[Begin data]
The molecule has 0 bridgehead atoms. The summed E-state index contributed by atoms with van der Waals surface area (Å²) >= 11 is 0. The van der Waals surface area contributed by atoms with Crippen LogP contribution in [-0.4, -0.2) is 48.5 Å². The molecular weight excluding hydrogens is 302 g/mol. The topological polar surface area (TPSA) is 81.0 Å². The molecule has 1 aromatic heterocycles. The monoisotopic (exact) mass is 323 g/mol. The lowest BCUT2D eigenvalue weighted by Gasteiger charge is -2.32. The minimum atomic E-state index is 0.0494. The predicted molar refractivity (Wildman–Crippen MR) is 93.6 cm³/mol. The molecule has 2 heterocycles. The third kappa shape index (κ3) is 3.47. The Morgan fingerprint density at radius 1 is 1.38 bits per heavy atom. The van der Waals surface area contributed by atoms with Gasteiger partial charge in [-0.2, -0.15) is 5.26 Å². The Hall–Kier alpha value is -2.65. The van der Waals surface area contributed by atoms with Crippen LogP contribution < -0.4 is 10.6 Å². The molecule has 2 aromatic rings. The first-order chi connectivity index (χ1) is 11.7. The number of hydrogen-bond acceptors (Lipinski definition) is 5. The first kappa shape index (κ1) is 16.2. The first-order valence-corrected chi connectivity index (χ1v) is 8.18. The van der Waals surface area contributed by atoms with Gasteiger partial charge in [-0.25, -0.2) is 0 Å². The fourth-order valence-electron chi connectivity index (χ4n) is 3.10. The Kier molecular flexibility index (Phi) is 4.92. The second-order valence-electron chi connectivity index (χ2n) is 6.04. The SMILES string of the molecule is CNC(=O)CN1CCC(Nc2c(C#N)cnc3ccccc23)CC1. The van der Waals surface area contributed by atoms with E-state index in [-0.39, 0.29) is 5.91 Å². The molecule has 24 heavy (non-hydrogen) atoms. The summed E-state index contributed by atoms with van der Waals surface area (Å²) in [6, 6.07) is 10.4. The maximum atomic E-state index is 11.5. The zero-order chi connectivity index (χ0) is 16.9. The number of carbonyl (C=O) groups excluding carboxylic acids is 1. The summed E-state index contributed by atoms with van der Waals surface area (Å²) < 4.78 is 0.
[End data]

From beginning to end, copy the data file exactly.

The molecule has 0 bridgehead atoms. The summed E-state index contributed by atoms with van der Waals surface area (Å²) >= 11 is 0. The van der Waals surface area contributed by atoms with Crippen LogP contribution in [-0.4, -0.2) is 48.5 Å². The molecular weight excluding hydrogens is 302 g/mol. The topological polar surface area (TPSA) is 81.0 Å². The molecule has 1 aromatic heterocycles. The monoisotopic (exact) mass is 323 g/mol. The lowest BCUT2D eigenvalue weighted by Gasteiger charge is -2.32. The minimum atomic E-state index is 0.0494. The predicted molar refractivity (Wildman–Crippen MR) is 93.6 cm³/mol. The molecule has 2 heterocycles. The third kappa shape index (κ3) is 3.47. The Morgan fingerprint density at radius 1 is 1.38 bits per heavy atom. The van der Waals surface area contributed by atoms with Gasteiger partial charge in [-0.2, -0.15) is 5.26 Å². The Hall–Kier alpha value is -2.65. The van der Waals surface area contributed by atoms with Crippen LogP contribution < -0.4 is 10.6 Å². The molecule has 2 aromatic rings. The first-order chi connectivity index (χ1) is 11.7. The number of hydrogen-bond acceptors (Lipinski definition) is 5. The first kappa shape index (κ1) is 16.2. The first-order valence-corrected chi connectivity index (χ1v) is 8.18. The van der Waals surface area contributed by atoms with Gasteiger partial charge in [-0.25, -0.2) is 0 Å². The fourth-order valence-electron chi connectivity index (χ4n) is 3.10. The Kier molecular flexibility index (Phi) is 4.92. The second-order valence-electron chi connectivity index (χ2n) is 6.04. The SMILES string of the molecule is CNC(=O)CN1CCC(Nc2c(C#N)cnc3ccccc23)CC1. The van der Waals surface area contributed by atoms with E-state index in [-0.39, 0.29) is 5.91 Å². The molecule has 24 heavy (non-hydrogen) atoms. The summed E-state index contributed by atoms with van der Waals surface area (Å²) in [6, 6.07) is 10.4. The maximum atomic E-state index is 11.5. The zero-order chi connectivity index (χ0) is 16.9. The number of carbonyl (C=O) groups excluding carboxylic acids is 1. The summed E-state index contributed by atoms with van der Waals surface area (Å²) < 4.78 is 0.